In July 2012, a spate of warm weather caused nearly the entire surface of the Greenland ice sheet to begin melting, an event with no precedent in the satellite record. A new study shows this massive melt-out wasn’t just an anomaly compared with the last 40 years, but the last 350. Unfortunately, the study also suggests 2012 could be a harbinger of our new normal.
Published today in Nature, the research finds that rates of melting at Greenland’s surface have skyrocketed in recent decades and are now far out of bounds of what was considered natural variability over the last few centuries.
The rapid rise in surface melting over the last two decades in particular suggests a ‘non-linear’ response to rising temperatures, meaning as global warming progresses this melting could greatly accelerate, contributing more and more to rising sea levels.
“The real take home message is it’s just in the last two decades we’ve seen this unprecedented increase in runoff,” Sarah Das, a glaciologist at Woods Hole Oceanographic Institution and co-author on the study, told Earther.
Das and her colleagues at Rowan University and elsewhere reached that conclusion by examining three ice cores from central west Greenland, and one from an ice cap off the coast, that contain a history of melt events spanning the past 350 years. Melting at Greenland’s surface occurs when air temperatures rise above freezing during the summer.
At lower elevations, meltwater simply runs off the ice sheet, but at higher elevations some percolates down through porous, compacted snow called firn before refreezing to form layers not unlike the growth layers found in trees.
The long-term record the researchers built from these layered ice cores allowed them to spot a slight trend of increased melting across Greenland coinciding with the beginning of modern-day warming in the mid-1800s. But since the 1990s, and particularly in the last decade, that melting has gone “off the charts” Das said. The central west Greenland cores show a 575 per cent increase in surface melting in the last 20 years compared with pre-industrial times, while the ice cap core shows a 275 per cent increase.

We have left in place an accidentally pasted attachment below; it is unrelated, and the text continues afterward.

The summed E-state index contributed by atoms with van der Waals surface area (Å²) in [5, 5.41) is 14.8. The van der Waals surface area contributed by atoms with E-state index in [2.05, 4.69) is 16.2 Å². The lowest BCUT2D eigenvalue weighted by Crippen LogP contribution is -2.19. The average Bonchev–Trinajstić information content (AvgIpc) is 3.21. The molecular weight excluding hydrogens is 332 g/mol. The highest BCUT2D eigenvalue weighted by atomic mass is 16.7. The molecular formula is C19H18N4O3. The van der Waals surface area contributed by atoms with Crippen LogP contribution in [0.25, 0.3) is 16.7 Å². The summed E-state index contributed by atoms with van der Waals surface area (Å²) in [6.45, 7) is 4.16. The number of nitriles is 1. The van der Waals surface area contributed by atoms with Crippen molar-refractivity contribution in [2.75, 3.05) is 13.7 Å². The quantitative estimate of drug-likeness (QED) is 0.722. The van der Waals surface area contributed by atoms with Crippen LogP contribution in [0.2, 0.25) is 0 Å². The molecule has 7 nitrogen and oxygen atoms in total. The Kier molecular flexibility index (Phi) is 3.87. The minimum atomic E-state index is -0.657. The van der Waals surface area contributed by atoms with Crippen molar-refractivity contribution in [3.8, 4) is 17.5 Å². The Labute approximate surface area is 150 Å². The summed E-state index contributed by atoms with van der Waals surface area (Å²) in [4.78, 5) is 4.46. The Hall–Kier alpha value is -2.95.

From these numbers, the researchers estimated that ice sheet-wide levels of meltwater runoff have jumped 50 per cent in the past 20 years compared with pre-industrial times.
This study is just the latest indicator that all is not well for the world’s second-largest ice sheet. A 2016 analysis using satellite-derived gravity data found Greenland lost a trillion tons of ice between 2011 and 2014.
While huge chunks of ice popping off Greenland’s margins get more attention, the steady runoff of water from its surface is currently the largest contributor to Greenland’s rapid slim-down.
As a next step, Das would like to collect more cores to expand the surface melt record elsewhere. While the researchers were able to demonstrate their ice core melt record was generally applicable across of Greenland by correlating recent history with satellite records and model predictions, the southeastern margin is one area where an independent core would help verify trends.
The clock is ticking to collect those cores. Pretty soon, surface melting could become so intense that these records are simply lost, as is starting to happen on ice caps around Greenland’s margins and elsewhere.
“We’re already seeing places where the ice is so melted that we can’t collect records,” Das said.